Several factors have driven the growth in residential solar. Declining costs for solar panel systems, federal and state tax credits, net metering policies, and rising retail electricity rates have all made solar power more affordable. Many homeowners are installing solar to reduce electricity bills, gain energy independence, and lower their carbon footprint.

The most common financial incentive is the federal solar Investment Tax Credit (ITC), which allows homeowners to deduct 26% of installation costs from federal taxes through 2032. Some states and utilities offer additional rebates and incentives. For example, California has the California Solar Initiative rebate program.


Commercial Solar

Many corporations are adopting solar energy to power their operations and facilities. According to Solar Power World, the top commercial solar contractors in 2021 included Duke Energy Sustainable Solutions, AUI Partners, and Nexamp ( Some of the largest commercial solar installations in the US include the Solar Star project in California, which generates 579 MW, and the Topaz Solar Farm, also in California, which produces 550 MW ( Major companies investing in solar include Apple, Amazon, Walmart, Target, and Google. Apple has pledged to run all of its operations on 100% renewable energy, and as of 2018, all of Apple’s retail stores, data centers, and corporate campuses worldwide are powered by clean energy.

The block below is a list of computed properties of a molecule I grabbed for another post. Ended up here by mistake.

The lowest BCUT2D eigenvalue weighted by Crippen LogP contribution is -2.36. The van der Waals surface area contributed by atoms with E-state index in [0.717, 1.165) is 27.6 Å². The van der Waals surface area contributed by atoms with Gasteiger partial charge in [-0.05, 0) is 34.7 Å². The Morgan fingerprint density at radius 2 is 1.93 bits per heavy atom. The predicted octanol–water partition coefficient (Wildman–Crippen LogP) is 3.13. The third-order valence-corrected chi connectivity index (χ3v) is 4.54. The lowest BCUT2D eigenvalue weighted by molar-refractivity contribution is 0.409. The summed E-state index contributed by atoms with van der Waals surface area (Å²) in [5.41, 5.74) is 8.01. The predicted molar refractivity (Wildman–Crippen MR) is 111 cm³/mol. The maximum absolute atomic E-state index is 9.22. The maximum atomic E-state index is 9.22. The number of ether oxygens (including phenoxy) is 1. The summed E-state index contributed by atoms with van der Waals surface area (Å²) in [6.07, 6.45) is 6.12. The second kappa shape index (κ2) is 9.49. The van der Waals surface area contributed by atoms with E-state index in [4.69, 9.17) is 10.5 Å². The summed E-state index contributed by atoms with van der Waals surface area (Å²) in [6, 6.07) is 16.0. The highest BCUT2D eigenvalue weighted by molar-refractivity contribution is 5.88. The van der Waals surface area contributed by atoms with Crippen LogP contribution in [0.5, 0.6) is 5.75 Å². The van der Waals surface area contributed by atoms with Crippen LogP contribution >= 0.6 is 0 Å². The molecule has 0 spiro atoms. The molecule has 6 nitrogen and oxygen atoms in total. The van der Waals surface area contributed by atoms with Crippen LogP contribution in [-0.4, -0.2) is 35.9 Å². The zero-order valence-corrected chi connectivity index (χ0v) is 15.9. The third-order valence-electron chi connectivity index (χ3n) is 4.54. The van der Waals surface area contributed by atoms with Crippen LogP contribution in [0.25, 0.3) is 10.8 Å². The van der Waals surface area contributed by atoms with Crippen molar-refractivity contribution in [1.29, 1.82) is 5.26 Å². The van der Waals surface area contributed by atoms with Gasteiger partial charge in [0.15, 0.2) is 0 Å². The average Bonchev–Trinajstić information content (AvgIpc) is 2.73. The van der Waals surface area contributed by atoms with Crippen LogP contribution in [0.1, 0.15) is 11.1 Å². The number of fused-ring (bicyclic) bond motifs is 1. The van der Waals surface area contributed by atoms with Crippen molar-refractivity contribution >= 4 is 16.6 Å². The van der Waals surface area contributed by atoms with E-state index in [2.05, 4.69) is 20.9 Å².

Utility-Scale Solar

The growth of utility-scale solar in the US has been explosive over the last decade. Utility-scale solar refers to large-scale solar power plants that generate energy to be fed into the electricity grid for sale to utilities or retail customers.